Mu, like Lemuria, is much more recent. It was invented by cranks in the late 19th and early 20th C, as a singular ancestral civilization to explain “similarities” between distant cultures like the Babylonians and Mayans. (The idea that building a big honking fake mountain by pushing rocks into a pile and putting a temple at the top is very straightforward apparently didn’t come up; neither did the idea that non-white people might be capable of that whole “technology” thing on their own.) It lives in the Pacific – the longest land-bridge ever hypothesized – which neatly gives each major ocean its own lost continent.

By about the 1930s the three of them had been sort of stapled together; they even have a standard order which maximizes euphony (“Atlantis, Lemuria, and Mu”). If there’s more than just at Atlantis – two thousand extra years of pop culture means it’s by far the best-known and most-used of the three – then you usually get all three. Although this is the first work of fiction I’ve ever seen that actually conflates them. ;P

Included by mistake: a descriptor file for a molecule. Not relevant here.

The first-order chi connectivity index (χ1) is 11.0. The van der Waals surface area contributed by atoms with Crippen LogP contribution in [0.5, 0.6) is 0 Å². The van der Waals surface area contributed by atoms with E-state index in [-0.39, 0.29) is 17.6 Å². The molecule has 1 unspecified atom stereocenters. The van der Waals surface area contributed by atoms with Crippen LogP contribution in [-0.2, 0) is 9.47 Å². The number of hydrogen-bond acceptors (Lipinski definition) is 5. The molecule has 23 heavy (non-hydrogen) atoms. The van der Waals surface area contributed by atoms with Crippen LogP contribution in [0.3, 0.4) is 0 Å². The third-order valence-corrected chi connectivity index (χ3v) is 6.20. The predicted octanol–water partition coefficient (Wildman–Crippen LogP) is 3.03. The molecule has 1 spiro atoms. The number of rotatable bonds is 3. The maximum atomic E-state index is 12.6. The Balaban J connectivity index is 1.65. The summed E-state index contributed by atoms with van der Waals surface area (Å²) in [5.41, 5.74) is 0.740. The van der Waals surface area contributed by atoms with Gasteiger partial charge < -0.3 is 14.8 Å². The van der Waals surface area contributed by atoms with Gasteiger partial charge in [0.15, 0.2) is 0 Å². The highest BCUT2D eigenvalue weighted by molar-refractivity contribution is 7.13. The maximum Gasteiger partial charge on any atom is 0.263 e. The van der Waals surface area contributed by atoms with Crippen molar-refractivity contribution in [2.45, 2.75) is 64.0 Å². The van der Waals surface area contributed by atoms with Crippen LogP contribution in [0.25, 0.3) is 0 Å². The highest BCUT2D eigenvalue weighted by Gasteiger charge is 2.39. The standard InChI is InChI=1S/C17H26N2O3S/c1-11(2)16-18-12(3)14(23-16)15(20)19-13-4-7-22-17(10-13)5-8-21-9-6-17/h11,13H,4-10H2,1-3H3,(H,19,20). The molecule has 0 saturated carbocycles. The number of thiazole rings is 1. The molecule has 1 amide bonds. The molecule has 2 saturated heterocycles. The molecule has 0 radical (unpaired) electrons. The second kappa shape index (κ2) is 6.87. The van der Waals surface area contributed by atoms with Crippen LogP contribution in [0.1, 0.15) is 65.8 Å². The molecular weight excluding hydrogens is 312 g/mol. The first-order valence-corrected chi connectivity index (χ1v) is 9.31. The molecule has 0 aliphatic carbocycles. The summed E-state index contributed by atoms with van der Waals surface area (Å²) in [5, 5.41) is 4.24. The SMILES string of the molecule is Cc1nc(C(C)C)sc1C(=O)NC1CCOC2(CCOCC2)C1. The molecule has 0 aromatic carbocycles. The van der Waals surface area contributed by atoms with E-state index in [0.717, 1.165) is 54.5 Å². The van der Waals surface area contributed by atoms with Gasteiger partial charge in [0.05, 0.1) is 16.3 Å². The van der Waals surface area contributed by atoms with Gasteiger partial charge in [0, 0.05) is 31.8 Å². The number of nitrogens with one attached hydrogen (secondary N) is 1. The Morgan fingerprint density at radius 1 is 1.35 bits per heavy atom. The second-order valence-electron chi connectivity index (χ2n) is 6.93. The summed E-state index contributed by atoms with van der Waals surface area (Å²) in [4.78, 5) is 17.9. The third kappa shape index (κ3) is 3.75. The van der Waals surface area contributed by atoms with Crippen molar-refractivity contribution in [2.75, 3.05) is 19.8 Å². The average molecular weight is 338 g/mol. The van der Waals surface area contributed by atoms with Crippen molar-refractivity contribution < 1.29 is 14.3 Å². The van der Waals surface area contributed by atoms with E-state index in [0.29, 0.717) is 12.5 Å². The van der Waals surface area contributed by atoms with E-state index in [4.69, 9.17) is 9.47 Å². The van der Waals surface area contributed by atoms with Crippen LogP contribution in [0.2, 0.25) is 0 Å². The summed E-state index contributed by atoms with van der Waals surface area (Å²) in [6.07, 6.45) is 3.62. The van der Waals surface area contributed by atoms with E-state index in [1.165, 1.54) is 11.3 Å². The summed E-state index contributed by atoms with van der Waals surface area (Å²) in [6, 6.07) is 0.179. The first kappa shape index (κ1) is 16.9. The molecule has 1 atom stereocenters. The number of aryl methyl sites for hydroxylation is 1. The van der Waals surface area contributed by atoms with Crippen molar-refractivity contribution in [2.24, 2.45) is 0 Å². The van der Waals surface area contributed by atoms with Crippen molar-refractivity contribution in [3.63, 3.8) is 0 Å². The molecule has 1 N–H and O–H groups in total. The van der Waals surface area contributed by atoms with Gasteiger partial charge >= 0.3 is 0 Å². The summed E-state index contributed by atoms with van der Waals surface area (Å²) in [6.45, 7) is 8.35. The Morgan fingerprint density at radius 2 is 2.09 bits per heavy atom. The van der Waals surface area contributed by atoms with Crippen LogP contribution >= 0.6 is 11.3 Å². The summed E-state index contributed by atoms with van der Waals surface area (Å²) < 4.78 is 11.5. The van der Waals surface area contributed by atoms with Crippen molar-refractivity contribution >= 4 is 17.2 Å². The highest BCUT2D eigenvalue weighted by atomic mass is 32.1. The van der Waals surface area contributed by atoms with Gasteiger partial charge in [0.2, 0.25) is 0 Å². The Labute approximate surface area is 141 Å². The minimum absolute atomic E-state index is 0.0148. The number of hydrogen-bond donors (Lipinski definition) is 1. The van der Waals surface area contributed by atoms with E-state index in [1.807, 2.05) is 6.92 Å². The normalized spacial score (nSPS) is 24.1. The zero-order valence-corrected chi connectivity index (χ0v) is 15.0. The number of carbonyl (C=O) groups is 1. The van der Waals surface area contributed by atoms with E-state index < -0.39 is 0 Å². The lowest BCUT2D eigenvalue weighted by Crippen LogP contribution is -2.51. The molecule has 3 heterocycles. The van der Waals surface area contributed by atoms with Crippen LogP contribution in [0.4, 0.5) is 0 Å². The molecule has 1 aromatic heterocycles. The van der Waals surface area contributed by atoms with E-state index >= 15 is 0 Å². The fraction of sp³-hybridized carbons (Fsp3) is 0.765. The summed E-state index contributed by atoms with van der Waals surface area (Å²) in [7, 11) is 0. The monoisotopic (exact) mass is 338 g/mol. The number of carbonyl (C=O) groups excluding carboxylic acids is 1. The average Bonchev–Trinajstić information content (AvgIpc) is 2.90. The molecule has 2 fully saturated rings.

Lemma’s Lemuria lives behind three “gates” in a sort of pocket-dimension, which is how it stays so isolated*. One gate is in the Atlantic and goes to the port of Atlantis; the second is in the Indian Ocean and goes to the capital of Lemuria. The third is “on the opposite side of the world” – presumably the Pacific – and leads, in the real world, to a “Shattered City” that’s a generally awful place to be. It took me a surprisingly long time to realize that that’s probably R’lyeh, duh.